Section: New Results

White Blood Cells Segmentation and Classification in Bone Marrow Images

Participants : Mohammed Lamine Benomar, Xavier Descombes.

This work is made in collaboration with Chikh Amine and Mourtada Benazzouz from GBM Lab. (Tlemcen University). Our experiments were performed on an image database acquired in the Hemobiology service of the Tlemcen Hospital (Algeria).

The differential count of white blood cells (WBC) for medical diagnosis requires a careful observation in peripheral blood and bone marrow microscopic images in order to detect abnormal or suspicious cells. However, this process (screening) is time consuming, requiring concentration, experience and competence of the expert. The diagnosis depends on the correct recognition of cells. For that, computer analysis image system is required to automate the process in order to help experts, reduce the time and increase the accuracy. The main important steps in such systems are segmentation and classification of white blood cells.

The proposed approach to locate WBC in bone marrow microscopic smear could be divided into three main steps: pre-processing, segmentation and classification. The main concept of the segmentation and classification algorithm employed uses WBCs color, texture and morphological properties.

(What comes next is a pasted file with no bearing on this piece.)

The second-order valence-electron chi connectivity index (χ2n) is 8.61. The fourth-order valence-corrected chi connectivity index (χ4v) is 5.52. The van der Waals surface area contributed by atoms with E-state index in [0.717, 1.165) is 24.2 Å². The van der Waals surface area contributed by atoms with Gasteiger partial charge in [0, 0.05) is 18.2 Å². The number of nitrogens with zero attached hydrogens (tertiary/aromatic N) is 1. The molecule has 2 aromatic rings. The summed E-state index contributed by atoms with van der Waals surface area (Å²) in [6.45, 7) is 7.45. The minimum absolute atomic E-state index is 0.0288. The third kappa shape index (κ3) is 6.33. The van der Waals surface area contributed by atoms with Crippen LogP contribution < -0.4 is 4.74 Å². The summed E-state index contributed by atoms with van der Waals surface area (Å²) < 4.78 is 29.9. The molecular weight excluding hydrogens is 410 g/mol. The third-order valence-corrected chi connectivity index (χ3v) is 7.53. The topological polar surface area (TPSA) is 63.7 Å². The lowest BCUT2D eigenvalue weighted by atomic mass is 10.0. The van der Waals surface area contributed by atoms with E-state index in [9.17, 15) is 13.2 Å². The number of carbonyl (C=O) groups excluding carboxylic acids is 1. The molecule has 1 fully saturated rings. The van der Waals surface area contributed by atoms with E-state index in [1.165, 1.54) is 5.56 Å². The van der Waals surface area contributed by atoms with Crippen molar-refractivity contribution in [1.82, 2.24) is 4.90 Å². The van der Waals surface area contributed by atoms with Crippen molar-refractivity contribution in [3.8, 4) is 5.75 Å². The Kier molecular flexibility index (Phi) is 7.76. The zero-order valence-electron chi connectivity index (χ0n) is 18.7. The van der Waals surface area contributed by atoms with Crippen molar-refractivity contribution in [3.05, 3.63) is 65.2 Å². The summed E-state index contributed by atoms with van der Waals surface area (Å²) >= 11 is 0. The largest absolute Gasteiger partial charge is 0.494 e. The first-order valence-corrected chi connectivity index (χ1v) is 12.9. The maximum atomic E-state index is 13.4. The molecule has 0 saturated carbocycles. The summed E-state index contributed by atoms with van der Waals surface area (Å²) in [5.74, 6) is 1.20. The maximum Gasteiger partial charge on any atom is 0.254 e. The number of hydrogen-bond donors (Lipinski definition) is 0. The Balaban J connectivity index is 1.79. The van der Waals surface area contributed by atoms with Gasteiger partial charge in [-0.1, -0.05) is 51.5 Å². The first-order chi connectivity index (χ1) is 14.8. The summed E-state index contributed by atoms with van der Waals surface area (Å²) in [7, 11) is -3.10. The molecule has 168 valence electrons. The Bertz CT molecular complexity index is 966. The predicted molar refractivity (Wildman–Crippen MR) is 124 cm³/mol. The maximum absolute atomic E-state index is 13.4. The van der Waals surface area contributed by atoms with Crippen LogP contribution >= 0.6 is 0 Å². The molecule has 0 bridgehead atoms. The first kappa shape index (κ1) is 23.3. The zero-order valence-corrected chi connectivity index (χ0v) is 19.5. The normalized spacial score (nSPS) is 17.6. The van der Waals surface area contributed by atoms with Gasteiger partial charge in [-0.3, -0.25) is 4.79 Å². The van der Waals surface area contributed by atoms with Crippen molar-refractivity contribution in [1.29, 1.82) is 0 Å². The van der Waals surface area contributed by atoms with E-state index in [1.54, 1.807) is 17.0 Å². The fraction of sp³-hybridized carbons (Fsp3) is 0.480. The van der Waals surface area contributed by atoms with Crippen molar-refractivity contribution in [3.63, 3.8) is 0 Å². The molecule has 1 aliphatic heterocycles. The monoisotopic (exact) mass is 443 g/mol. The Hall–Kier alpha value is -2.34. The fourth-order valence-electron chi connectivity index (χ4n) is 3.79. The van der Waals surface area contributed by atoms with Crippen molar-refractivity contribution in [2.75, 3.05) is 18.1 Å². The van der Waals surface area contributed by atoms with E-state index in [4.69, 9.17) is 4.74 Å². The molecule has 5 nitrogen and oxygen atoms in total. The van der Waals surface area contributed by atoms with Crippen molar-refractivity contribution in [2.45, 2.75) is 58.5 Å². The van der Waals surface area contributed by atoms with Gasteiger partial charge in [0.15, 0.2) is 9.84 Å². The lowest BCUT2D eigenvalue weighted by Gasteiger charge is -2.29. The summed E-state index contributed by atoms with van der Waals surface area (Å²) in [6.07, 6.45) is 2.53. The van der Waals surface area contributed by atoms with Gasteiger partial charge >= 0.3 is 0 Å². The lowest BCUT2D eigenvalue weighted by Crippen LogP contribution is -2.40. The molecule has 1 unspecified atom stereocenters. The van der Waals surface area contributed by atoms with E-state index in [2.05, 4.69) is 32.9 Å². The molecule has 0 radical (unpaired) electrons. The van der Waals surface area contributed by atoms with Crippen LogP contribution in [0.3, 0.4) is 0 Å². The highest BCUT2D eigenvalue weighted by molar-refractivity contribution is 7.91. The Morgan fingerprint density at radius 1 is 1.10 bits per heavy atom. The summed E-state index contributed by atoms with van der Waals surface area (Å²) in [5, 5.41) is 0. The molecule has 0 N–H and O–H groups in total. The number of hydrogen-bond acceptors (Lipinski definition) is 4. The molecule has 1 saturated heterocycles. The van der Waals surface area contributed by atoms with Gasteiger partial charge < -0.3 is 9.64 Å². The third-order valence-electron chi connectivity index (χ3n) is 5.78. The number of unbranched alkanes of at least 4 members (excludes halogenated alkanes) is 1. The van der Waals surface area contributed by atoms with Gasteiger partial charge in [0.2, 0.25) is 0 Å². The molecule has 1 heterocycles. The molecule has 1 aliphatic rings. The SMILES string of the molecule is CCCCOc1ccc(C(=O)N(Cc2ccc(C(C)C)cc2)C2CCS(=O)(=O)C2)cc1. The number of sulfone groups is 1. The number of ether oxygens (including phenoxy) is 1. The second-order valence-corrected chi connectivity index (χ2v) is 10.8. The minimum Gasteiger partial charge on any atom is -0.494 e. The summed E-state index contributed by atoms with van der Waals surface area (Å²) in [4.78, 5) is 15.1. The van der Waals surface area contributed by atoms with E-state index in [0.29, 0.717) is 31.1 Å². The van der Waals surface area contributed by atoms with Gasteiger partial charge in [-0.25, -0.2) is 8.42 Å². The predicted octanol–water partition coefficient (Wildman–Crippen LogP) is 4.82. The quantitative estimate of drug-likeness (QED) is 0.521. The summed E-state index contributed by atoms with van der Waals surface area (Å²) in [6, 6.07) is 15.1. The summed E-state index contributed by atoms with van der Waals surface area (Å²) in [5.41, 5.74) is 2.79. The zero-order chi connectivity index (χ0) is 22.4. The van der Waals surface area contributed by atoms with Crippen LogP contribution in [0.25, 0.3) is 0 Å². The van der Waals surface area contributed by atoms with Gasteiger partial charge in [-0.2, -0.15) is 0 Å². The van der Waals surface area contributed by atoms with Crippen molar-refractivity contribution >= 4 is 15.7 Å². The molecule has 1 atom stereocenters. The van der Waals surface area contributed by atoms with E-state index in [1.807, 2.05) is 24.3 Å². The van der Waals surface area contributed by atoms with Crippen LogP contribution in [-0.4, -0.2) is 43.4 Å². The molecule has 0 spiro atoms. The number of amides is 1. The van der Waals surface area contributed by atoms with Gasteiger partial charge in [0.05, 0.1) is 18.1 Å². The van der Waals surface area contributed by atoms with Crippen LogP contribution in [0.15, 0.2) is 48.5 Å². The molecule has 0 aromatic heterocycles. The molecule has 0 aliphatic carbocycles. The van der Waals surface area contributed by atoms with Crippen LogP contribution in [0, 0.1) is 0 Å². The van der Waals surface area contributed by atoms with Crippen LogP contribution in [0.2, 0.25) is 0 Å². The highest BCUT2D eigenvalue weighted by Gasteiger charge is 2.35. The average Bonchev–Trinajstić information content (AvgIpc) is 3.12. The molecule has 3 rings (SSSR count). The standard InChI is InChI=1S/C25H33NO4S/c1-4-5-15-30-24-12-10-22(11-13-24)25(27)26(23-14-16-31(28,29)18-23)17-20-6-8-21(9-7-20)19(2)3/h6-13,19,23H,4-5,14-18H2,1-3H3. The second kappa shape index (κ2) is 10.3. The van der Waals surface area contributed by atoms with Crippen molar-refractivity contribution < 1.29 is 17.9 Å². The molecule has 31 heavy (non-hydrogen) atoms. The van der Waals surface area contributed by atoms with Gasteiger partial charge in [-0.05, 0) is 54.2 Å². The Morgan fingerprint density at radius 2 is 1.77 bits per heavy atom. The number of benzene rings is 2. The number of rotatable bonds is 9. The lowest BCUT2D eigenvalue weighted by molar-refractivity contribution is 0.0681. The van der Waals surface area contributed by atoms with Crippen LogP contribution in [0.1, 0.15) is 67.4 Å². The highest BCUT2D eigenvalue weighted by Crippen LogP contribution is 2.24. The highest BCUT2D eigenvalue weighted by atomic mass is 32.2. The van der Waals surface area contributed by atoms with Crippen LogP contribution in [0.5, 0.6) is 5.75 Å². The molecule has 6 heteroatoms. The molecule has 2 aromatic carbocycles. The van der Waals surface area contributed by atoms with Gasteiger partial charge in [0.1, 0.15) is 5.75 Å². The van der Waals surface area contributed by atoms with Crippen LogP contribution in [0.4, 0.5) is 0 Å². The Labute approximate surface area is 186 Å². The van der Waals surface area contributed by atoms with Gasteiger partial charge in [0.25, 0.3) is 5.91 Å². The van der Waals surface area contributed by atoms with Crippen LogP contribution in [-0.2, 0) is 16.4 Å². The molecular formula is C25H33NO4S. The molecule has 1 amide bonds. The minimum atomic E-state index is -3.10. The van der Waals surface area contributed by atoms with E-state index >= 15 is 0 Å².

The first step is to reveal chromatic characteristics of the WBC by applying decorrelation stretch to multichannel RGB image, simple color transformation and Otsu thresholding to suppress background and most of the red blood cells. In the segmentation step, two techniques have been used which are Marker Controlled Watershed followed by MLE (Maximum Likelihood Estimator) to differentiate between WBC, the grouped red blood cells and artifacts using shape, color and texture features. Then Otsu thresholding based on HSL color space to separate WBC nucleus and cytoplasm (see Figure 5). Finally, white blood cells were classified into two categories related to the type of Myeloma, this step is based on features extraction and then applying a classifier.

Figure 5. Image segmentation step: (a) Input image, (b) RGB Decorrelation stretch, (c) Binary mask, (d) Distance transform, (e) Watershed, (f) Segmented cell, (g) Ground truth.